When the Intervention started the army was brought into communities for the first 18 months. Many of those soldiers later complained they did nothing but they don't realise that, for Aboriginal people in remote areas, having soldiers with guns in their communities and not knowing what they are going to do, was incredibly intimidating.
Now we have the Ramingining people saying now we know who the true enemy is: it is the government that has declared war on us.
The first Tent Embassy in 1972 lasted from January 27 to July or August. During that time we had a lot of demonstrations. On one occasion we went up to Cowra and got a whole bunch of Cowra people to come down. We walked then from the Australian National University (ANU) to the Tent embassy site.
I was a marshal on that day and I danced backwards the whole distance while shouting slogans through the megaphone. The feeling in that march was fantastic, like it was at the 40th anniversary march on January 26.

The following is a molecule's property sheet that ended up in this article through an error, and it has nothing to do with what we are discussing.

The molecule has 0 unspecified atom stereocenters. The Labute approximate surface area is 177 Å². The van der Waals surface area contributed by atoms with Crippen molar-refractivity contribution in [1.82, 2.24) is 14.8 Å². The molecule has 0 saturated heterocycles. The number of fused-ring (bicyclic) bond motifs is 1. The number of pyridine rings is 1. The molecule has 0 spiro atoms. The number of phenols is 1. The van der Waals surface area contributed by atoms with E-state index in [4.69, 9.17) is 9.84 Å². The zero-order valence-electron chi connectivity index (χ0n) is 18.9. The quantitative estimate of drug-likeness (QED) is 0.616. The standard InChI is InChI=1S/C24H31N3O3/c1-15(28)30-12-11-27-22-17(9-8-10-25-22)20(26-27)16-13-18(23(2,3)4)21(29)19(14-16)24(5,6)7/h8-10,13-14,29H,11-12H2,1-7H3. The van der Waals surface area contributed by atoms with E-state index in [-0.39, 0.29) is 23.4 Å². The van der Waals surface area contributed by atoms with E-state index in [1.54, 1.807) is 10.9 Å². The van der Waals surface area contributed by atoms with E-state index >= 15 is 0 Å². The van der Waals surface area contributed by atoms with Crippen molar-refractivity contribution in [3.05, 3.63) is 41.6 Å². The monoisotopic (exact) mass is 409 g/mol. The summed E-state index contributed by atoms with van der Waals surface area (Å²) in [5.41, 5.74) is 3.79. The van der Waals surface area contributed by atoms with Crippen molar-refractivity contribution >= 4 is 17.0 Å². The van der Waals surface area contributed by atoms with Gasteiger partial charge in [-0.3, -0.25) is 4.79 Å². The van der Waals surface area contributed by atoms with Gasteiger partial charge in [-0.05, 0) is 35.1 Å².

Lots of kids came to the 1972 march from ANU and lots of sleeping bags and tents were donated that day.
The demonstrations then were becoming more and more intense because we knew that the police were going to come at some time to try to remove the embassy physically.
I was working on the switchboard of the Office of Aboriginal Affairs [now the Department of Aboriginal Affairs] but I was removed from that position and sent to work at the government printers.
One day at work I heard a loud voice, probably from a supporter of our cause, from another room say the police were waiting on a Gazette being published that would empower them to remove the embassy.
I left work early and took off to embassy to warn that it was about to be attacked. There were about 30 of us to defend it. We circled the tent and waited. Before long 70 police turned up and knocked us all flying like nine pins.
Some people were arrested and some people were bashed.
There were at least three occasions when the embassy came under attack by the police in 1972.